Nearly half of the state’s African American students are not proficient in reading and math, “subjects at the heart of an adequate education,” the court wrote in its decision. Additionally, more than a third of the state’s Hispanic students are not proficient in these core subjects, according to the judges. And the ruling noted that “more than one-third of our state’s students who receive free and reduced lunches are not proficient in reading and math.”
The Kansas justices didn’t set a dollar amount on what public schools are owed, and state lawmakers said it will take time to review the options and respond to the ruling.
* * *
The plaintiffs in the case contend that annual state funding for public schools must increase by at least $900 million. Currently, the state provides about $4.1 billion each year. That represents about half of what Kansas allocates each year from tax revenues across the state government. In what might be the most Kansan quote in recent history, Alan Rupe, an attorney for one of the districts suing over the funding formula, told the Associated Press: “We’ll be like the proverbial chicken on a June bug if the state tries to do it on the cheap.”
It’s worth noting that these cases can take many years to work their way through the courts. (A student who was a first grader when the Kansas suit was filed in 2010 would now be in their last semester of eighth grade.) Even with the Supreme Court’s ruling in hand, no one is expecting quick compliance. Back in 2011, Republican Governor Sam Brownback slashed income taxes as a means of boosting the state’s economy—a plan that hasn’t panned out, experts say. State lawmakers, facing a $900 budget hole, are already working on a plan to increase some taxes, which could yield new revenue.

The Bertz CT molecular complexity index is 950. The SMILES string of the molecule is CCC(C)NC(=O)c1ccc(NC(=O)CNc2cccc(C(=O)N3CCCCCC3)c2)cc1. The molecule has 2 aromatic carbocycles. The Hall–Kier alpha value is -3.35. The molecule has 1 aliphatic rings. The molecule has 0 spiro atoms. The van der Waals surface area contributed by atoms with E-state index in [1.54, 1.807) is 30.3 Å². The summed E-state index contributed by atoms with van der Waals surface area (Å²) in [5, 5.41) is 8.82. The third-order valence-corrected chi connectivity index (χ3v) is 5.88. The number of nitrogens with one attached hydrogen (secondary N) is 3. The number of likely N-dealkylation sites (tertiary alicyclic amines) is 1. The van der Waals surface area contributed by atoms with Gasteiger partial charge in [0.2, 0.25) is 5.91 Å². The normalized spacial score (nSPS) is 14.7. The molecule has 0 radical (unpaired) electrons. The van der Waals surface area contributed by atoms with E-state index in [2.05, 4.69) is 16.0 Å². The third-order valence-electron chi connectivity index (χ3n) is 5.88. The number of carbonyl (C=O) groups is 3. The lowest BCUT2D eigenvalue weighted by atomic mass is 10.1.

Kansas is far from the only state grappling with its school-funding formulas and equity issues. Similar lawsuits have been launched in Connecticut and Texas, among other states. Remarkably, in August 2015, the Washington Supreme Court began fining the state $100,000 per day for failing to adequately fund public education: The unpaid tab now tops $57 million. With a highly effective set of infographics, The Seattle Times looked at what that money would also buy. Among the possible purchases: 1,257 annual teacher salaries; 6,847 preschool slots; or 338 “Governor Jay Inslees,” based on his annual salary of $168,800.
In a January report, the Education Law Center—a New Jersey-based legal and advocacy organization focused on promoting educational equity—found 14 states had so-called “regressive” funding formulas, defined as providing less to schools with higher concentrations of students from low-income families. Only four states earned ratings for “fair” school funding systems: Delaware, Minnesota, Massachusetts, and New Jersey.